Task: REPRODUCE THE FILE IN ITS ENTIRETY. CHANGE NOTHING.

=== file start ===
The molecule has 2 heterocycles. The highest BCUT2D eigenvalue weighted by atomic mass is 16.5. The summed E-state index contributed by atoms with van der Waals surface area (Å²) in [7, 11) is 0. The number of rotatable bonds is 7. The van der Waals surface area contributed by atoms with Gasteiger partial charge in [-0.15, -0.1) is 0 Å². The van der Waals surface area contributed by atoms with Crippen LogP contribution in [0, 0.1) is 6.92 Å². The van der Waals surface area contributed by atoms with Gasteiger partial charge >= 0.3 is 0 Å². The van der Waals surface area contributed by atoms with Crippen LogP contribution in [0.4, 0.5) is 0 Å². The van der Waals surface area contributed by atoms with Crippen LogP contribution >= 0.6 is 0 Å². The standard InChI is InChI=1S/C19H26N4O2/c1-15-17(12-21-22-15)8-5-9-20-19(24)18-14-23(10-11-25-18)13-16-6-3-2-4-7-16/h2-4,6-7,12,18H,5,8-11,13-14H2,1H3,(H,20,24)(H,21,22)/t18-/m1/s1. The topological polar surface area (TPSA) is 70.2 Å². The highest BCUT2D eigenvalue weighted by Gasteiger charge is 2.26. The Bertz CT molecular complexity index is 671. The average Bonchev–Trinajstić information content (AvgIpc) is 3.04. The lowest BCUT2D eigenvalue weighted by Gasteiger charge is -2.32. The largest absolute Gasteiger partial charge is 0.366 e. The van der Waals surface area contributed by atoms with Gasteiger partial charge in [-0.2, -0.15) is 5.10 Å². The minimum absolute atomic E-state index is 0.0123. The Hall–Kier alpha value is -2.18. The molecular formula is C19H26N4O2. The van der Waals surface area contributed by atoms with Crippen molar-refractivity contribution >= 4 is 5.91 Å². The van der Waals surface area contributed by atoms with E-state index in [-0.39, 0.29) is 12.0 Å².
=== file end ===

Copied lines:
The molecule has 2 heterocycles. The highest BCUT2D eigenvalue weighted by atomic mass is 16.5. The summed E-state index contributed by atoms with van der Waals surface area (Å²) in [7, 11) is 0. The number of rotatable bonds is 7. The van der Waals surface area contributed by atoms with Gasteiger partial charge in [-0.15, -0.1) is 0 Å². The van der Waals surface area contributed by atoms with Crippen LogP contribution in [0, 0.1) is 6.92 Å². The van der Waals surface area contributed by atoms with Gasteiger partial charge >= 0.3 is 0 Å². The van der Waals surface area contributed by atoms with Crippen LogP contribution in [0.4, 0.5) is 0 Å². The van der Waals surface area contributed by atoms with Crippen LogP contribution >= 0.6 is 0 Å². The standard InChI is InChI=1S/C19H26N4O2/c1-15-17(12-21-22-15)8-5-9-20-19(24)18-14-23(10-11-25-18)13-16-6-3-2-4-7-16/h2-4,6-7,12,18H,5,8-11,13-14H2,1H3,(H,20,24)(H,21,22)/t18-/m1/s1. The topological polar surface area (TPSA) is 70.2 Å². The highest BCUT2D eigenvalue weighted by Gasteiger charge is 2.26. The Bertz CT molecular complexity index is 671. The average Bonchev–Trinajstić information content (AvgIpc) is 3.04. The lowest BCUT2D eigenvalue weighted by Gasteiger charge is -2.32. The largest absolute Gasteiger partial charge is 0.366 e. The van der Waals surface area contributed by atoms with Gasteiger partial charge in [-0.2, -0.15) is 5.10 Å². The minimum absolute atomic E-state index is 0.0123. The Hall–Kier alpha value is -2.18. The molecular formula is C19H26N4O2. The van der Waals surface area contributed by atoms with Crippen molar-refractivity contribution >= 4 is 5.91 Å². The van der Waals surface area contributed by atoms with E-state index in [-0.39, 0.29) is 12.0 Å².